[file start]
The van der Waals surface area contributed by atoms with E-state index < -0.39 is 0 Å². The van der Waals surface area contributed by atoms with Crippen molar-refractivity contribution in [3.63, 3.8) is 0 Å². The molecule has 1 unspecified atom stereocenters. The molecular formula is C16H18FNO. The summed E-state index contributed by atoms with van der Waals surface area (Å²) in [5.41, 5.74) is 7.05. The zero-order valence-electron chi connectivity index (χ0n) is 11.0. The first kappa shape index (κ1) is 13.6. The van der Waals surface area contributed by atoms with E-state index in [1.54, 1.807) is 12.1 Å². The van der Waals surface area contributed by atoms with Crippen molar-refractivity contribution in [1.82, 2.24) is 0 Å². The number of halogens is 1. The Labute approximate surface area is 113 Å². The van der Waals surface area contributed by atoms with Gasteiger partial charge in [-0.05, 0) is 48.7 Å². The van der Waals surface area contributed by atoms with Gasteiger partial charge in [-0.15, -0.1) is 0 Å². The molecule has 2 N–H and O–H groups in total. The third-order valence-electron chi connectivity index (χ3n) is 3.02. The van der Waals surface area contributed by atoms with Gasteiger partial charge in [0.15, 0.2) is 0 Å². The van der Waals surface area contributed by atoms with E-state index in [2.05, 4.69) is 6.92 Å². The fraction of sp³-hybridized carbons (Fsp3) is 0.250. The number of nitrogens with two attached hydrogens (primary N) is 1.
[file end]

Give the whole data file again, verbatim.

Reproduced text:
The van der Waals surface area contributed by atoms with E-state index < -0.39 is 0 Å². The van der Waals surface area contributed by atoms with Crippen molar-refractivity contribution in [3.63, 3.8) is 0 Å². The molecule has 1 unspecified atom stereocenters. The molecular formula is C16H18FNO. The summed E-state index contributed by atoms with van der Waals surface area (Å²) in [5.41, 5.74) is 7.05. The zero-order valence-electron chi connectivity index (χ0n) is 11.0. The first kappa shape index (κ1) is 13.6. The van der Waals surface area contributed by atoms with E-state index in [1.54, 1.807) is 12.1 Å². The van der Waals surface area contributed by atoms with Crippen molar-refractivity contribution in [1.82, 2.24) is 0 Å². The number of halogens is 1. The Labute approximate surface area is 113 Å². The van der Waals surface area contributed by atoms with Gasteiger partial charge in [-0.05, 0) is 48.7 Å². The van der Waals surface area contributed by atoms with Gasteiger partial charge in [-0.15, -0.1) is 0 Å². The molecule has 2 N–H and O–H groups in total. The third-order valence-electron chi connectivity index (χ3n) is 3.02. The van der Waals surface area contributed by atoms with Gasteiger partial charge in [0.15, 0.2) is 0 Å². The van der Waals surface area contributed by atoms with E-state index in [2.05, 4.69) is 6.92 Å². The fraction of sp³-hybridized carbons (Fsp3) is 0.250. The number of nitrogens with two attached hydrogens (primary N) is 1.